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Digging Up Controversy: The Michigan Relics

A Michigan Historical Museum Exhibit

Tablets — Centerpieces of the Collection

Tablet with writing and prone figureTablets made of clay, slate and copper are the best-known of the Michigan Relics. Encompassing an enormous range of sizes, they are the most intriguing of the relics because of the combination of images and the supposed language engraved on them. Close observation reveals differences in style that probably indicate the work of more than one person.

Tablet with calendar-like etchingThe tablets carry two main categories of images, biblical stories and happenings in the mythical history of the "relic people." The stories of creation, the flood and the giving of the ten commandments dominate the biblical tablets, although a few New Testament images, including the cross, are also found.

Tablet with procession of peopleThe "relic people" tablets show ceremonial activities taking place in temples, heroic figures and/or gods, objects resembling Egyptian mummy cases and zodiacs or calendars. They also present graphic scenes of torture and execution and battle scenes with another people, presumably Native Americans.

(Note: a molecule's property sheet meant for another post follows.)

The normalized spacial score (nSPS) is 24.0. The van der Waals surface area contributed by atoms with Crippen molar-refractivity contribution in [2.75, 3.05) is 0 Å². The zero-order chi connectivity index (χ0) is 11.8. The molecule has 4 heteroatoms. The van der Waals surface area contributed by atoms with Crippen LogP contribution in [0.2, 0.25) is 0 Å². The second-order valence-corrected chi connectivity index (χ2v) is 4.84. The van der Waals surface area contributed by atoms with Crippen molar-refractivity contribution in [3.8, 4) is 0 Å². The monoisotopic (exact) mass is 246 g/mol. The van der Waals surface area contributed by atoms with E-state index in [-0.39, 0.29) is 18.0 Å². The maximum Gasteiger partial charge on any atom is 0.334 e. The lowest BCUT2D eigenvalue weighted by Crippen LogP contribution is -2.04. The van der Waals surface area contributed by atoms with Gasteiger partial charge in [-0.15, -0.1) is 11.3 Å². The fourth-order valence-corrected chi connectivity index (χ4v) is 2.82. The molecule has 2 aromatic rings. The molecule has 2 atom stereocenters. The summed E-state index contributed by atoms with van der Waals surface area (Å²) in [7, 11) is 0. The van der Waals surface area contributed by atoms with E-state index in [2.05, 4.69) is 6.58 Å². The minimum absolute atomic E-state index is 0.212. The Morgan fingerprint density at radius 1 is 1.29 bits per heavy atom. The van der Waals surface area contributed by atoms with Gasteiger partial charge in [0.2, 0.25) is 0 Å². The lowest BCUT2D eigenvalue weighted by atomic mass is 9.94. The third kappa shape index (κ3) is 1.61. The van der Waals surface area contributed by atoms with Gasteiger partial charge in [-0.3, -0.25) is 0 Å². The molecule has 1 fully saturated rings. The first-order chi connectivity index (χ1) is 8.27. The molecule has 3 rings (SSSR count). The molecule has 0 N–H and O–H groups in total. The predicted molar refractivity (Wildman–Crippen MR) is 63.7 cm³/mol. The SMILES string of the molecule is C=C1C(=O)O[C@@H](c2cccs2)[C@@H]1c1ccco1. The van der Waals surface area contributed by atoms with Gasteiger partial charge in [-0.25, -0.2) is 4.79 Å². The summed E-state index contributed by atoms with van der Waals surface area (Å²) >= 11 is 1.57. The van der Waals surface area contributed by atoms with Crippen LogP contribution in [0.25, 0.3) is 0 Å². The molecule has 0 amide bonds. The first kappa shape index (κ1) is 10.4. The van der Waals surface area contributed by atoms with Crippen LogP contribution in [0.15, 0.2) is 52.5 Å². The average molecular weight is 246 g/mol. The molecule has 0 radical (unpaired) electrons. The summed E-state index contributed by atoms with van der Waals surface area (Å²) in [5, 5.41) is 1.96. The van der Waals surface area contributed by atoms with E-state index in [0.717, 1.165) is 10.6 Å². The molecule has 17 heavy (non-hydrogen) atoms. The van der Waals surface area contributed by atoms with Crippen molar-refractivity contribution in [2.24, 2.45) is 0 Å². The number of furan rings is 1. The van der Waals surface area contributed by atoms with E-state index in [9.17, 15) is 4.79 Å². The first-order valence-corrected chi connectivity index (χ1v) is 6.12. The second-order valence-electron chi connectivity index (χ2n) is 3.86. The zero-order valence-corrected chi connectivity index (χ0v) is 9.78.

A number of features, discussed elsewhere in the exhibit, are inconsistent with the supposed age of the tablets. One particularly glaring anachronism is the portrayal of a guillotine, an implement of execution not invented until the 18th century.

Long and Tall

The long tablets on display in the Digging Up Controversy exhibitTwo extraordinary tablets show the imagination of the fabricators and their willingness to use exceptional pieces of raw material. One carries the Old Testament story of Genesis in a series of cartoon-like panels. This panel (below) shows a series of medallion-like images apparently presenting the main characters in a long struggle between the "Relic People" and their enemies, who appear to be Native Americans.

A temple scene on the tablet's opposite side includes additional evidence of its fraudulent antiquity. It is rendered in perspective, which was unknown as an artistic technique until invented by Filippo Brunelleschi in the 15th century.

Tablet side showing medallion-like images

Given their exceptional size and probable fragility, it seems unlikely that the long tablets were ever buried. It seems more likely that relics like these were sold directly out of Scotford's workshop, helped along by Soper's salesmanship. They are made of what is known in the trade as "unfading, mottled, purple and green slate," a type found only in the Slate Valley along the border between New York and Vermont. The slabs were probably intended to be used as windowsills or fireplace mantels.

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